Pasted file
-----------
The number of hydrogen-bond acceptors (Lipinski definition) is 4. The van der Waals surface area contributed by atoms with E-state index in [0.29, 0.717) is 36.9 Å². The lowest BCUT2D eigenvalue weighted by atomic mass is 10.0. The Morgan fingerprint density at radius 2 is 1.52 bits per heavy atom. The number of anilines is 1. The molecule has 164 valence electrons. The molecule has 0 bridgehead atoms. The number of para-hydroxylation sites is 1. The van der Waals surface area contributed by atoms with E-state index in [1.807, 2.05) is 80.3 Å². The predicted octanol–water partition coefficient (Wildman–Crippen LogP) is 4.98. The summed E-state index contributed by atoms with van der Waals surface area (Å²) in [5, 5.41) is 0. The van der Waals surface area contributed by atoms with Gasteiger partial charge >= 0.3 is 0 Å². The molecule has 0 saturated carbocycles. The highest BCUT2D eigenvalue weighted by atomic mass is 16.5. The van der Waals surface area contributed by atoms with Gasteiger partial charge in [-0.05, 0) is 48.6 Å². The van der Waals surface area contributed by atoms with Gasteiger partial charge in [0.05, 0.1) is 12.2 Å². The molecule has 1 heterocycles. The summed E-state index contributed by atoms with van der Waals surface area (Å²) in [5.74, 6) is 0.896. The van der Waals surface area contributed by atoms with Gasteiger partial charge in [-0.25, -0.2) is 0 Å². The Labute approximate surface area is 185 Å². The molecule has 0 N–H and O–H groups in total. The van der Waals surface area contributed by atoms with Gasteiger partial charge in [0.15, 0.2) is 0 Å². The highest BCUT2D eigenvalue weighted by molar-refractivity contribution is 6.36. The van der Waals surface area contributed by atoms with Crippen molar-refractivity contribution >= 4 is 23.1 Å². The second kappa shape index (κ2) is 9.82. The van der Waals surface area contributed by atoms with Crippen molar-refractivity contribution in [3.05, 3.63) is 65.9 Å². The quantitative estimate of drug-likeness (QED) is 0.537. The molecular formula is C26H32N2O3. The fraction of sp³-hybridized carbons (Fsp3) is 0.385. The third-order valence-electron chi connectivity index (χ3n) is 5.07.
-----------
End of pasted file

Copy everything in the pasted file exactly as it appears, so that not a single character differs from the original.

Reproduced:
The number of hydrogen-bond acceptors (Lipinski definition) is 4. The van der Waals surface area contributed by atoms with E-state index in [0.29, 0.717) is 36.9 Å². The lowest BCUT2D eigenvalue weighted by atomic mass is 10.0. The Morgan fingerprint density at radius 2 is 1.52 bits per heavy atom. The number of anilines is 1. The molecule has 164 valence electrons. The molecule has 0 bridgehead atoms. The number of para-hydroxylation sites is 1. The van der Waals surface area contributed by atoms with E-state index in [1.807, 2.05) is 80.3 Å². The predicted octanol–water partition coefficient (Wildman–Crippen LogP) is 4.98. The summed E-state index contributed by atoms with van der Waals surface area (Å²) in [5, 5.41) is 0. The van der Waals surface area contributed by atoms with Gasteiger partial charge >= 0.3 is 0 Å². The molecule has 0 saturated carbocycles. The highest BCUT2D eigenvalue weighted by atomic mass is 16.5. The van der Waals surface area contributed by atoms with Gasteiger partial charge in [-0.05, 0) is 48.6 Å². The van der Waals surface area contributed by atoms with Gasteiger partial charge in [0.05, 0.1) is 12.2 Å². The molecule has 1 heterocycles. The summed E-state index contributed by atoms with van der Waals surface area (Å²) in [5.74, 6) is 0.896. The van der Waals surface area contributed by atoms with Gasteiger partial charge in [-0.25, -0.2) is 0 Å². The Labute approximate surface area is 185 Å². The molecule has 0 N–H and O–H groups in total. The van der Waals surface area contributed by atoms with Gasteiger partial charge in [0.15, 0.2) is 0 Å². The highest BCUT2D eigenvalue weighted by molar-refractivity contribution is 6.36. The van der Waals surface area contributed by atoms with Crippen molar-refractivity contribution >= 4 is 23.1 Å². The second kappa shape index (κ2) is 9.82. The van der Waals surface area contributed by atoms with Crippen molar-refractivity contribution in [3.05, 3.63) is 65.9 Å². The quantitative estimate of drug-likeness (QED) is 0.537. The molecular formula is C26H32N2O3. The fraction of sp³-hybridized carbons (Fsp3) is 0.385. The third-order valence-electron chi connectivity index (χ3n) is 5.07.